The media's adoration of the first family knows no bounds.
Take the Huffington Post for example, which on Monday felt it was newsworthy to inform readers that when the Obamas attended a college basketball game this weekend, they actually wore the same colors as one of the competing teams:
Those Tea Partiers – is there anything in this nation they can’t spoil? They’ve already gummed up the president’s agenda with their rallies and signs and voting. Now, they’re trying to ruin “Dancing with the Stars!”
So says the left and many in the media agree. Now that newly resurgent conservatives have handed them a crushing mid-term defeat, liberals are seeing nefarious Tea Party plots everywhere – including in silly entertainment shows. And they’re taking plenty of shots at Bristol and, predictably, her mother.
Sarah Palin’s daughter Bristol, 20, has done remarkably well in this season’s “Dancing with the Stars” competition on ABC. As she’s advanced from week to week, buoyed by viewer voting, entertainment reporters and liberals have become increasingly frustrated.
The media is practically falling over themselves with a report, propagated in part by the flimsy Nicole Winfield of the Associated Press, that Pope Benedict XVI has "justified" the use of condoms. (See this enormous (and misleading) headline at HuffPo, for example.) But is it true? In a word, no. Nowhere in his remarks does the Pope talk about "justifying" anything.
Rev. Joseph Fessio is the editor-in-chief of Ignatius Press, which is publishing the interview book Light of the World, from which the Pope's notable remarks are gleaned. Fr. Fessio is quoted in the New York Times, "It would be wrong to say, 'Pope Approves Condoms.' He's saying it's immoral, but in an individual case the use of a condom could be an awakening to someone that he's got to be more conscious of his actions."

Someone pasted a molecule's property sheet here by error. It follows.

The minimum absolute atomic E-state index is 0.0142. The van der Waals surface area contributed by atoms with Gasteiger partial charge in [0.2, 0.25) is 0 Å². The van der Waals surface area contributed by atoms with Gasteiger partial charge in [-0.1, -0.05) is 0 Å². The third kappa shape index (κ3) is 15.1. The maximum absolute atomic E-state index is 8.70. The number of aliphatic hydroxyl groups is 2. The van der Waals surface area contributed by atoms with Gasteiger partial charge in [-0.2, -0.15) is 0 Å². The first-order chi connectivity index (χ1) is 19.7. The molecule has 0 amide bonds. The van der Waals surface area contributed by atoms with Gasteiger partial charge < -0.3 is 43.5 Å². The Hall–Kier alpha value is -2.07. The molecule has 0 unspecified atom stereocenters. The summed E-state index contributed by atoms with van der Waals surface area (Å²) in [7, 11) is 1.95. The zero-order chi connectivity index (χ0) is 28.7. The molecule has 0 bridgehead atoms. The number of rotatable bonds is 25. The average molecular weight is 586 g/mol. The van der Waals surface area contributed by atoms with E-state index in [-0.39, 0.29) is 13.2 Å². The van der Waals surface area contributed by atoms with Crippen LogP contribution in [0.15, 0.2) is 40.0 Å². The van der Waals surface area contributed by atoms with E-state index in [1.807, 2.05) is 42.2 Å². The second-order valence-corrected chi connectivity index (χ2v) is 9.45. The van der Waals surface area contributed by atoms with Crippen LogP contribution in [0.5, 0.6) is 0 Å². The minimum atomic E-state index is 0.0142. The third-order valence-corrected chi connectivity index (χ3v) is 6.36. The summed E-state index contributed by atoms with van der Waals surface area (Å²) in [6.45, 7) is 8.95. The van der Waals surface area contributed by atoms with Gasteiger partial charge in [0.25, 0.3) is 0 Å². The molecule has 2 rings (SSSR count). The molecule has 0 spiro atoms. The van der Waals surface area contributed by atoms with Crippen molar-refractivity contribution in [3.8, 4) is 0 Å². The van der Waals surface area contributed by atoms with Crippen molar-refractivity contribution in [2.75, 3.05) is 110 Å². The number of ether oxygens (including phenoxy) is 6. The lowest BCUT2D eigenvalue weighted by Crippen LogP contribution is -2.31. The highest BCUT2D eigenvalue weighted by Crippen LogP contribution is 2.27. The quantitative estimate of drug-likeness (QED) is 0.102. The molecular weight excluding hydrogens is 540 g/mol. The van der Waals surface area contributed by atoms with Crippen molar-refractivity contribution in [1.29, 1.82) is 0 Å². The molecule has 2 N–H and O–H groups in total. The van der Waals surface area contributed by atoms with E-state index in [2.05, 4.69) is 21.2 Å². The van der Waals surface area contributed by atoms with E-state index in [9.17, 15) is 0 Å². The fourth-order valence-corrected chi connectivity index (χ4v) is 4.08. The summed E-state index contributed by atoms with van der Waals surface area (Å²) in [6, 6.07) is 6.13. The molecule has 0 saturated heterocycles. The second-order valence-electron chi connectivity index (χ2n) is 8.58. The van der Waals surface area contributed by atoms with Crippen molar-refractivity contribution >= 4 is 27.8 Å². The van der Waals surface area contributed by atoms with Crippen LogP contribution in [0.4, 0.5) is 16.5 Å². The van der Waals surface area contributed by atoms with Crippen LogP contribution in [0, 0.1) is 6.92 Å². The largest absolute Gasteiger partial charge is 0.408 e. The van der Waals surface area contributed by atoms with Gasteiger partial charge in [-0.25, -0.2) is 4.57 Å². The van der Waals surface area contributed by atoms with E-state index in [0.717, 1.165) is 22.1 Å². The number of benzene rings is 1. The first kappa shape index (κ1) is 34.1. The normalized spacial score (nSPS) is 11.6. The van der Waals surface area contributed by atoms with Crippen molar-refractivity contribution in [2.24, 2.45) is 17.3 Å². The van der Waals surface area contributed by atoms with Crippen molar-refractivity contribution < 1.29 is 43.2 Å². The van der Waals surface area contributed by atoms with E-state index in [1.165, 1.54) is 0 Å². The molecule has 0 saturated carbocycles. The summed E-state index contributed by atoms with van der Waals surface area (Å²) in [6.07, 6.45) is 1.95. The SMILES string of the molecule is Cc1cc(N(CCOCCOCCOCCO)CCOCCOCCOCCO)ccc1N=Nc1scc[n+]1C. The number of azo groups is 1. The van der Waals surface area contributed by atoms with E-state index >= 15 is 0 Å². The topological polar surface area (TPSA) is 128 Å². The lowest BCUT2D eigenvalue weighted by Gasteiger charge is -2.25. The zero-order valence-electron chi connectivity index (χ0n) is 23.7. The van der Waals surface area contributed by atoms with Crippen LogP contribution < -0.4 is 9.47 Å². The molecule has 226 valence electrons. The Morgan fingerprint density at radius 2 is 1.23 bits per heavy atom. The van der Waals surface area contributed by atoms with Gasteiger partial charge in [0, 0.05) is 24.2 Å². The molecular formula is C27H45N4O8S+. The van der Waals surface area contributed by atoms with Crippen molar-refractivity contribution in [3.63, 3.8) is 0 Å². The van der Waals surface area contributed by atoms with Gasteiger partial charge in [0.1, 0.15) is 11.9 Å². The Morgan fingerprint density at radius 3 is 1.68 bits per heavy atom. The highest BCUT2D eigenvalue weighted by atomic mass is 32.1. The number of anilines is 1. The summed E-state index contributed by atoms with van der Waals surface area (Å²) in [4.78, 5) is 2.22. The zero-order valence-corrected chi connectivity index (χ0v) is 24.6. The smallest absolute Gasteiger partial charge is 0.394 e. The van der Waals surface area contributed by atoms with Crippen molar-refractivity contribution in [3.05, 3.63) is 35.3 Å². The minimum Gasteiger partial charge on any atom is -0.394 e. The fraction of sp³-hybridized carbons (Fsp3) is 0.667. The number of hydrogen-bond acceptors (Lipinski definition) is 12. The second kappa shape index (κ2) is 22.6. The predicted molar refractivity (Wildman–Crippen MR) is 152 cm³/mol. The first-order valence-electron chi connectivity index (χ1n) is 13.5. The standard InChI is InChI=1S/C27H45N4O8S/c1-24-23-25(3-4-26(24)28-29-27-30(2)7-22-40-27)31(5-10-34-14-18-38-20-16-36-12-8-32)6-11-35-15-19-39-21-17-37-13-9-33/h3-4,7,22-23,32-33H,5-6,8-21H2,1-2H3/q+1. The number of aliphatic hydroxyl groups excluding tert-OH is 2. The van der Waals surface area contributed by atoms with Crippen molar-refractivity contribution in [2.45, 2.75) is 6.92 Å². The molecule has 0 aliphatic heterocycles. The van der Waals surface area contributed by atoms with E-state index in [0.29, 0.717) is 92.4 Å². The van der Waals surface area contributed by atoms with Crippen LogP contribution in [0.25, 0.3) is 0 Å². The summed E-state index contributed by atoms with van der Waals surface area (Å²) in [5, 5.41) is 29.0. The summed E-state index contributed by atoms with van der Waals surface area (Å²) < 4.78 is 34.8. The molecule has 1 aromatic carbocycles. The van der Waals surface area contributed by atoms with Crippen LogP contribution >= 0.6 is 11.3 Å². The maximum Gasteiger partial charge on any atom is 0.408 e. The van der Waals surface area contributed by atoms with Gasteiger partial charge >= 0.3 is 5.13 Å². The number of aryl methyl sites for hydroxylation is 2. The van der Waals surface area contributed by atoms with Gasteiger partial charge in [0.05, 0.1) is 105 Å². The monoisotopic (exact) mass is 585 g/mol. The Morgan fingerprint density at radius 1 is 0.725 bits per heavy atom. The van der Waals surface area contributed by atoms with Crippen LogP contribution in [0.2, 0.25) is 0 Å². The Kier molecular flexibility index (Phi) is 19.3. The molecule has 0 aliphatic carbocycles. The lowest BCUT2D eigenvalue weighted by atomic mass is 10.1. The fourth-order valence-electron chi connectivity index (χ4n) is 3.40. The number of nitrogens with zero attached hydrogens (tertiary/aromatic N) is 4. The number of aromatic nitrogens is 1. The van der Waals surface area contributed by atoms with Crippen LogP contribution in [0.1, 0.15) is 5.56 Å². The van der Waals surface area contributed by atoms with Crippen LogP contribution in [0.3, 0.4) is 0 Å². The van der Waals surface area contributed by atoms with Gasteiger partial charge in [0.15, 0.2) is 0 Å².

Dr. Janet E. Smith at Catholic World Report has an excellent explanation of the Pope's remarks. She also provides the actual interview exchange from the upcoming book.
On Thursday’s Countdown show on MSNBC, after guest Howard Fineman of the Huffington Post predicted that Republican Congressmen would be reluctant to extend unemployment benefits, host Keith Olbermann asserted that, referring to congressional Republicans, "They don't live in this world. They don't live in this country. And I think we'd be better off if they didn't live in this country."
Later, during the show’s "Worst Person" segment, Olbermann attacked FNC’s Roger Ailes for the second consecutive night - this time for his recent attack on NPR and Comedy Central’s Jon Stewart. Olbermann addressed Stewart directly, suggesting that the Daily Show host was wrong to lump MSNBC in with his criticism of FNC, and also suggesting that the side representing FNC and conservatives is "close to playing with its poop." Olbermann: "Thanks to Mr. Ailes for proving my point about false equivalence. And an aside to Mr. Stewart: Jon, I told you so. I mean, I might disagree with you, but I'd never think you were crazy or hateful. But Maher is right. One side sticks to the facts, and the other side is close to playing with its own poop."
Liberal internet publisher Arianna Huffington is being sued by two Democrat consultants for allegedly stealing their website idea.
Politico reported Monday evening the suit filed in New York State Supreme Court claims James Boyce and Peter Daou originally presented the idea for the Huffington Post to Huffington and her partner Ken Lerer, and the four made a handshake agreement to develop the website together (h/t NBer acaiguana):
It's a weighty charge, plagiarism. But your credibility in making it tends to dissipate when you do so on a site founded and run by an alleged serial plagiarist.
Arianna Huffington has been accused of lifting portions of a number of her books from other authors, and in one case had to dole out a 5-figure settlement to put plagiarism charges to rest. Her site has also taken heat from celebrities whose names appear on bylines on the site, but who didn't actually write those posts' contents.
Writing about Keith Olbermann's "indefinite suspension"/extended weekend away from MSNBC, Huffington Post blogger Chez Pazienza provided a rare moment of illumination at the left-wing site when he wrote this in a post titled "Playing for Keith" --
On Thursday’s Countdown show on MSNBC, as he plugged a segment on Senate Minority Leader Mitch McConnell’s appeal to President Obama to cooperate with the GOP, host Keith Olbermann suggested that Obama should "kick" the "ass" of McConnell rather than surrender to the Republican Senator’s demands. Referring to McConnell during a plug, Olbermann complained: "Once again, he honestly explains what compromise means: agreeing with him. And instead of kicking him in the ass, the President agrees to sit down and chat."